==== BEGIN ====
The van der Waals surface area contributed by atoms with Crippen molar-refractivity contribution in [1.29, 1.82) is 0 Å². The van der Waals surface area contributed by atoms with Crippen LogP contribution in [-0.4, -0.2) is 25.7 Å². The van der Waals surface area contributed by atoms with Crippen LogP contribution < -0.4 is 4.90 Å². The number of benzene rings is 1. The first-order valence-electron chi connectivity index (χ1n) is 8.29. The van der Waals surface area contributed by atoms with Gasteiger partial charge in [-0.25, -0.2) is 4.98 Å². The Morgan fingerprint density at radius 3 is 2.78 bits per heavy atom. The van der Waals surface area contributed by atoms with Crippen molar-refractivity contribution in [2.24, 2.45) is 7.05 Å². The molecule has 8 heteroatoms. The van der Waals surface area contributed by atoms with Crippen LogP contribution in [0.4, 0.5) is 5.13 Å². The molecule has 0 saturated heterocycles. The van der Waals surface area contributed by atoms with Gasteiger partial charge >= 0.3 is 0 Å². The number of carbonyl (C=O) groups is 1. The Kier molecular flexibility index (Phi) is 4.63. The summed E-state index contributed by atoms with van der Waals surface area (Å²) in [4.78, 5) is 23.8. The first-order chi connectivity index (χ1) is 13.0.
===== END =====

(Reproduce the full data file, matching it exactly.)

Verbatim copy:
The van der Waals surface area contributed by atoms with Crippen molar-refractivity contribution in [1.29, 1.82) is 0 Å². The van der Waals surface area contributed by atoms with Crippen LogP contribution in [-0.4, -0.2) is 25.7 Å². The van der Waals surface area contributed by atoms with Crippen LogP contribution < -0.4 is 4.90 Å². The number of benzene rings is 1. The first-order valence-electron chi connectivity index (χ1n) is 8.29. The van der Waals surface area contributed by atoms with Gasteiger partial charge in [-0.25, -0.2) is 4.98 Å². The Morgan fingerprint density at radius 3 is 2.78 bits per heavy atom. The van der Waals surface area contributed by atoms with Crippen molar-refractivity contribution in [2.24, 2.45) is 7.05 Å². The molecule has 8 heteroatoms. The van der Waals surface area contributed by atoms with Crippen LogP contribution in [0.4, 0.5) is 5.13 Å². The molecule has 0 saturated heterocycles. The van der Waals surface area contributed by atoms with Gasteiger partial charge >= 0.3 is 0 Å². The number of carbonyl (C=O) groups is 1. The Kier molecular flexibility index (Phi) is 4.63. The summed E-state index contributed by atoms with van der Waals surface area (Å²) in [4.78, 5) is 23.8. The first-order chi connectivity index (χ1) is 13.0.